How My Husband and My Brother Interact
My husband is a very boisterous, outgoing guy. He tells a lot of jokes and stories and wrangles the kids for games and is more of the “fun” kind of dad. My brother is not. He’s far more reserved and socially awkward. We’re lucky enough that our families are close together and so on weekends we always see them. Whenever that happens, my brother takes command of the situation even if it’s something my husband planned. He’ll lead the walks in the woods or man the grill at a family picnic. My husband, I know, gets annoyed by this because he wants to feel like he’s in control. Now, he’s not the best at vocalizing his emotions and so he lets a lot of things sit and linger until he snaps at my brother. When that happens, my brother continues to antagonize because that’s what he’s always done with his friends. They just don’t get a long.
They used to try to co-exist. Both of them tried. But it was so many years of the same that they’ve stopped and continue to butt heads. No one is innocent in this situation but my husband and I have simply decided to not talk about the relationship. We’ll talk about his frustrations at times, and I’ll talk to my brother about toning it down sometimes and my husband about his passivity. But we don’t touch the subject outright when we’re alone anymore because it goes nowhere. They’ve recently reached a place where my husband has started to back out of situations where my brother will be. And if that’s what he needs to do, that’s what he needs to do. There are too many issues to deal with. I’ve said my peace. — Cynthia, Miami
How My Mother-in-Law Feels About Me
My mother-in-law does not like me. She’s made this clear from day one. She’d rather my wife had married a doctor or a lawyer or someone of status. I’m in landscaping. My wife chose me, though, and I work hard to provide us a good life. For a long time, I spent a lot of energy trying to prove to my mother-in-law that I am worthy of my wife. But I realized that, no matter what I do, she treats me like I’m an outsider. She’s cold at best and mean and vindictive at worst. I’ve had open talks with her. My wife has had open talks with her. And while she promised she’d change, she never did. She sees me as a mistake my wife will regret.
My wife and I used to talk about it from time-to-time because I was really broken up about it. She was, too. But there was one night a few years ago, when I brought it again. We’d spent some time with my mother-in-law that day and I was bringing up her treatment again. My wife looked at me and said: “I love you, that’s all the matters. Please stop.” And then she cried. I realized that talking about it just made her too upset, that internally she was tired of repeating the same talk over and over again. So I just sort of put the situation out of my mind and deal with it. That’s been the best for my marriage.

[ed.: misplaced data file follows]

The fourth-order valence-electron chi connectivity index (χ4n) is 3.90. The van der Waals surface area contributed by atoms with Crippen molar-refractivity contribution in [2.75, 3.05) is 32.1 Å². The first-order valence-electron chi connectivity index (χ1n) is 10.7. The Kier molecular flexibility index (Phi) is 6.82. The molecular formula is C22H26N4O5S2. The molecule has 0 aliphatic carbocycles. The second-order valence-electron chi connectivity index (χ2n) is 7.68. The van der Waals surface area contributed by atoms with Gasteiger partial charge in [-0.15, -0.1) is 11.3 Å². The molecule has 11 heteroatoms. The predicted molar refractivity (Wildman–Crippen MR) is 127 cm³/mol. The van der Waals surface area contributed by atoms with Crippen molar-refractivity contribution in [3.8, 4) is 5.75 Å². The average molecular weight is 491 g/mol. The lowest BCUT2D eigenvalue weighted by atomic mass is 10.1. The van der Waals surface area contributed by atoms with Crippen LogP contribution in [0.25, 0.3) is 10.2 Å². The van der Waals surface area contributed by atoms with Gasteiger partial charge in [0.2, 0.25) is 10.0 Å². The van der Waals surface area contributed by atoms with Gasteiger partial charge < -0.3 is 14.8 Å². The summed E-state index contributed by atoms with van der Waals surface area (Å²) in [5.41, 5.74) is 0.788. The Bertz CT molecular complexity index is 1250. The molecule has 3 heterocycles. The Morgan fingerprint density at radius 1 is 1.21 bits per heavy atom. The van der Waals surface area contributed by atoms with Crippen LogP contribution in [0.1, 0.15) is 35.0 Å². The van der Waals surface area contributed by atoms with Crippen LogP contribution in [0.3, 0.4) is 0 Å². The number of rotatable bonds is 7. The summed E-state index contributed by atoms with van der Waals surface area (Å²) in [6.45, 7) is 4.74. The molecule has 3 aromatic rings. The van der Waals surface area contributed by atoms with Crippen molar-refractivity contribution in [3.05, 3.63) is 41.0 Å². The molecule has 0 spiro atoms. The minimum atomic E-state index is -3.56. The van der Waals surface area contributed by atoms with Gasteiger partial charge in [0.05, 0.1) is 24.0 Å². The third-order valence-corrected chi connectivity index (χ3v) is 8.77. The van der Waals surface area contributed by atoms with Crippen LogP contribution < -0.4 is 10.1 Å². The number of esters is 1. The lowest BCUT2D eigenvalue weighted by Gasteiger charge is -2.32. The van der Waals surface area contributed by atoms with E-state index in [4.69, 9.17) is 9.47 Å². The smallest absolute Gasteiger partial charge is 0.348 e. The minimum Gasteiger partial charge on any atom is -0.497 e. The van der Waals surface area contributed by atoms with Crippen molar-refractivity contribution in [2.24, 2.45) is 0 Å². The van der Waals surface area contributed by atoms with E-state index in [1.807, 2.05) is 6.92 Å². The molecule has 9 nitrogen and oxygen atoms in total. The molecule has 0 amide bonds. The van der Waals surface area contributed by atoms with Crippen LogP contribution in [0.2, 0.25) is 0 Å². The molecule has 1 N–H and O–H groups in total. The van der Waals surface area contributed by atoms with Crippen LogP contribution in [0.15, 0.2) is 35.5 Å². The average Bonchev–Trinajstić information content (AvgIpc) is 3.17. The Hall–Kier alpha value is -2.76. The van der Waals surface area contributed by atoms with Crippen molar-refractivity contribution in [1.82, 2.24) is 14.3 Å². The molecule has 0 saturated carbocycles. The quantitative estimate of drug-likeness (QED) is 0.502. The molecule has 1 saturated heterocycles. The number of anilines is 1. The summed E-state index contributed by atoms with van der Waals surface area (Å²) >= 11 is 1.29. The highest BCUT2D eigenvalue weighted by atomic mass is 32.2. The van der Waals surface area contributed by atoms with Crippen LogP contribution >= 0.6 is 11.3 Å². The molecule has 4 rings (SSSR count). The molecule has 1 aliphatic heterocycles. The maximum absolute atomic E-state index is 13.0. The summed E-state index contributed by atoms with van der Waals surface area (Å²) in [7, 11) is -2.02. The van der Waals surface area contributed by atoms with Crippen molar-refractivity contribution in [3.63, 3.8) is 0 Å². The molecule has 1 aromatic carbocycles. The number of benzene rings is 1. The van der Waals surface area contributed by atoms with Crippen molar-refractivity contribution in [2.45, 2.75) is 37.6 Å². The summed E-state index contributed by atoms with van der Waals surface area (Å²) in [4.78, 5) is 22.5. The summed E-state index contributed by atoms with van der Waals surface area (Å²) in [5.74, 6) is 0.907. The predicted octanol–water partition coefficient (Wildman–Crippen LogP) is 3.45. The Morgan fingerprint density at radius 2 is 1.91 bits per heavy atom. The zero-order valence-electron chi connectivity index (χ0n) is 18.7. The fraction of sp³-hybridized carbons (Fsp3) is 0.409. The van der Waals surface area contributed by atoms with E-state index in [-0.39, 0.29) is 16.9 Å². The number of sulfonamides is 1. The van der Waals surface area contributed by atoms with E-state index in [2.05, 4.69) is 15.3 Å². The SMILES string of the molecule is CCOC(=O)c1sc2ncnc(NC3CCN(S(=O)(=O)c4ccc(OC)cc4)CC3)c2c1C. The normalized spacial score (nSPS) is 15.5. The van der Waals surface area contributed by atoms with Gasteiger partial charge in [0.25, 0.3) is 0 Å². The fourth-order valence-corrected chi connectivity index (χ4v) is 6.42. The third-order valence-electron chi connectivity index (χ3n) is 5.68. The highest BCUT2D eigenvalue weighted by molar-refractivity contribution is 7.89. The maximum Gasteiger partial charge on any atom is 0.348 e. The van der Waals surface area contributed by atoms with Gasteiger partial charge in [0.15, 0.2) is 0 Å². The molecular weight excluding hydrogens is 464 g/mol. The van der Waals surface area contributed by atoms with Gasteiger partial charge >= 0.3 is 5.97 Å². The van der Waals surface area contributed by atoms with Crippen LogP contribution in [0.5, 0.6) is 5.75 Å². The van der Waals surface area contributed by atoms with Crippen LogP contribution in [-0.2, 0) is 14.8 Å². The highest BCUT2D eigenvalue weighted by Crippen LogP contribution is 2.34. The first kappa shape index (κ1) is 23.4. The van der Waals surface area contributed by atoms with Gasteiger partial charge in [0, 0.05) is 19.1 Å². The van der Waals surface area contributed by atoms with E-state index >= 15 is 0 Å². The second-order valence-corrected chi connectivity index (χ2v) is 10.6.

My mother-in-law, however, is getting older and she’s starting to move a bit slower. In the next few years, I know, we’ll be her caretakers. She’ll be such a large factor in our lives — she might have to move in with us. I’m worried about the ramifications of that. But I know it’s something we won’t discuss until we have to discuss it. — Jake, Tulsa, OK
I was previously married for four years to a woman I dated for another three. It was seven years of going full steam ahead into life and crafting a plan for the both of us. I don’t want to go into it, but it fell apart. As anyone can tell you, that comes with a good deal of baggage. You constructed a life with someone else in mind and when you are able to do the same with someone else, that can make the new person feel like a replacement instead of a choice. My wife is very understanding of my past and, when we were dating, I was very honest with her about my mistakes and my ex’s. But when we were married, my wife wanted the slate wiped clean. In so many ways, she wanted to be my wife and not think about a person before her. Any time I recollect about things I previously did — great trips I took, great meals I ate, great friends I had — that were a part of my life it would make her very hurt. So I do my best to not bring them up again. It’s very hard to erase someone fully. But I understand her side of not wanting to hear about it and I want to respect that. But it’s hard to do. — Zack, Santa Fe